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This is an observational retrospective cohort study presenting the data of 188 patient diagnoses with multiple sclerosis at two specialist centres. All included patients were adults below the age of 70 years, stable on their disease modifying treatment for at least one year if relevant and had spectral-domain optical coherence tomography (SD-OCT) within a four-year period. Those with other significant ocular pathology, high refractive error and eyes with previous optic neuritis were excluded. Standardised protocols conducted by one neurologist were used for performing the SD-OCT with scans falling below international quality control criteria excluded from the analysis (n=8). The final analysis included 180 patients. The authors report that their finding that disability up to five years follow-up using the Expanded Disability Status Scale (EDSS) is associated with the thickness of the ganglion cell and inner plexiform layer (GCIPL) even when adjusted for baseline EDSS. No association was found for the thickness of peripapillary retinal neve fibre layer (pRNFL). The authors acknowledge the possibility that these findings may be related to the study design with adjustments made for baseline disability and analysis on all retinal layers opposed solely on the pRNFL. The suggestion by the authors is that their findings may indicate that the GCIPL may be the better OCT measure for capturing neuroaxonal degeneration in patients with relapsing-remitting MS for predicting the short-medium term risk of higher disability. Further studies are required to confirm this predictive value of the GCIPL.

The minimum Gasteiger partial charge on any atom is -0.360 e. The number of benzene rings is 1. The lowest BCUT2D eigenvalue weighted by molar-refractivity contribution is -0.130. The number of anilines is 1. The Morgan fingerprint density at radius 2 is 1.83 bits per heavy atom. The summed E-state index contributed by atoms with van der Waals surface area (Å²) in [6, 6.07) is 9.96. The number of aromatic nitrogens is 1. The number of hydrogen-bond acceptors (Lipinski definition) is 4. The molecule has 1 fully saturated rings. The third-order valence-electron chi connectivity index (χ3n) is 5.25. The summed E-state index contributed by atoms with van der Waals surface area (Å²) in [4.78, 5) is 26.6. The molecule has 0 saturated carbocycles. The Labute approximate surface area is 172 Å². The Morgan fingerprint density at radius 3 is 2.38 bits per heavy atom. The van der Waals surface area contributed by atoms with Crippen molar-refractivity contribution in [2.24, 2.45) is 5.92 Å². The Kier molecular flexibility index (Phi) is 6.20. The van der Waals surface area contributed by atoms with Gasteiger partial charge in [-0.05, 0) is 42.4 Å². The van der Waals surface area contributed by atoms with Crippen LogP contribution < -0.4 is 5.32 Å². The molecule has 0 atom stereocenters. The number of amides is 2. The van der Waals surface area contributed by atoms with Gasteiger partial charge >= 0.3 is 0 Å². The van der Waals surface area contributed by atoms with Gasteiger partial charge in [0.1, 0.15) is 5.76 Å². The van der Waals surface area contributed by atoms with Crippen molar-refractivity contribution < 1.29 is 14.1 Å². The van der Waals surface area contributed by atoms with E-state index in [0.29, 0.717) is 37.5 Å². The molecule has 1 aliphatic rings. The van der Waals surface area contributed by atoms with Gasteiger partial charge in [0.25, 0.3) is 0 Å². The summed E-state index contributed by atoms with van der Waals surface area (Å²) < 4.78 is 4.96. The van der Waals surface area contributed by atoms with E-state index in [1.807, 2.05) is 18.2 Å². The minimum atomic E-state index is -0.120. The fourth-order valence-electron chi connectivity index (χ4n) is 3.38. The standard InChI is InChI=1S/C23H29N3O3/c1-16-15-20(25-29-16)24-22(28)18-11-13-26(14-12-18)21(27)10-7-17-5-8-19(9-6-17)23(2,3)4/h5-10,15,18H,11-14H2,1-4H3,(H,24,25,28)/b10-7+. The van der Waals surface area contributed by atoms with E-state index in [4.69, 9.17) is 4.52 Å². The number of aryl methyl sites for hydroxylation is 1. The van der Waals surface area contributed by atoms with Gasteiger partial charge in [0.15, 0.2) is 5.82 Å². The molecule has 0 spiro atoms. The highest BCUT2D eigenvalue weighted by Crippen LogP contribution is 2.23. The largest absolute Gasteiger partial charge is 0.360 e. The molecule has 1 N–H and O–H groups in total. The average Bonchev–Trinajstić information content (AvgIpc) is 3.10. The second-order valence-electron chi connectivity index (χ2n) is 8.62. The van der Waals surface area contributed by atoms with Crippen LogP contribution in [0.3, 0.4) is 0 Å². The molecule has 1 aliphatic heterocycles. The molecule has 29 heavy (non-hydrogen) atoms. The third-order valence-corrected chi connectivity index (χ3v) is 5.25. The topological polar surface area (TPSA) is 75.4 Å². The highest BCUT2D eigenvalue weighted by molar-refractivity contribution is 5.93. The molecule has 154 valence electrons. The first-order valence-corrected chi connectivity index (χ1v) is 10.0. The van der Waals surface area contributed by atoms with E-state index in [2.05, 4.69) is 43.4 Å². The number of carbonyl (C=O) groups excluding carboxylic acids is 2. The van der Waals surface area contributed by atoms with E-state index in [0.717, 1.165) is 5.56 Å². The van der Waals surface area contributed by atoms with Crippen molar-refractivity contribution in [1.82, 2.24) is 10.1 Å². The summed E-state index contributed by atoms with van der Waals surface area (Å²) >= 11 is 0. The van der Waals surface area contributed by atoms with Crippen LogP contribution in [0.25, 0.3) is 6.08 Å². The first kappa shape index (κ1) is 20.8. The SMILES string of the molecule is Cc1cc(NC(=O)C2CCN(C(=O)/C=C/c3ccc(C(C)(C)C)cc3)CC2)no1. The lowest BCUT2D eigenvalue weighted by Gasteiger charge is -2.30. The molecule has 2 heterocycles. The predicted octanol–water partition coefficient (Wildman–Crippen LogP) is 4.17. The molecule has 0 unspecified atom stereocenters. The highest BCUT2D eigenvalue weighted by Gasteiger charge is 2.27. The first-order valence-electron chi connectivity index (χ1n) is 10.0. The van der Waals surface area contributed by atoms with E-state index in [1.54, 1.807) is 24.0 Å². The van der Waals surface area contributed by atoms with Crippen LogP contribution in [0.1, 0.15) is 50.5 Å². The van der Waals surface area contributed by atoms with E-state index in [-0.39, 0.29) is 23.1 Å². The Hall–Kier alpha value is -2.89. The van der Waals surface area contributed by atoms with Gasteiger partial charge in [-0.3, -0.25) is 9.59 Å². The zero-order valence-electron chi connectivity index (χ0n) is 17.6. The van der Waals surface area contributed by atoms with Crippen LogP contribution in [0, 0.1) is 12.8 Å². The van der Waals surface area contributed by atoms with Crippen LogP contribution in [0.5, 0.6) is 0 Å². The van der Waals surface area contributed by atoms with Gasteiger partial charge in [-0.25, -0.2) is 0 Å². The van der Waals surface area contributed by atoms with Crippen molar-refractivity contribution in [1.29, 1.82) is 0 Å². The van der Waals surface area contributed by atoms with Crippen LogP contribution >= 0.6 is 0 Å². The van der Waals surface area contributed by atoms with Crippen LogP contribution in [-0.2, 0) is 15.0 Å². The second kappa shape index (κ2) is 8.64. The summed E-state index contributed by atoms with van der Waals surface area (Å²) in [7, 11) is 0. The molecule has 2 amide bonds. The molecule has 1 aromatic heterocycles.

Relationship between retinal layer thickness and disability worsening in relapsing-remitting and progressive multiple sclerosis.
Cellerino M, Priano L, Bruschi N, et al.
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Lauren R Hepworth

University of Liverpool; Honorary Stroke Specialist Clinical Orthoptist, Northern Care Alliance NHS Foundation Trust; St Helen’s and Knowsley NHS Foundation Trust, UK.

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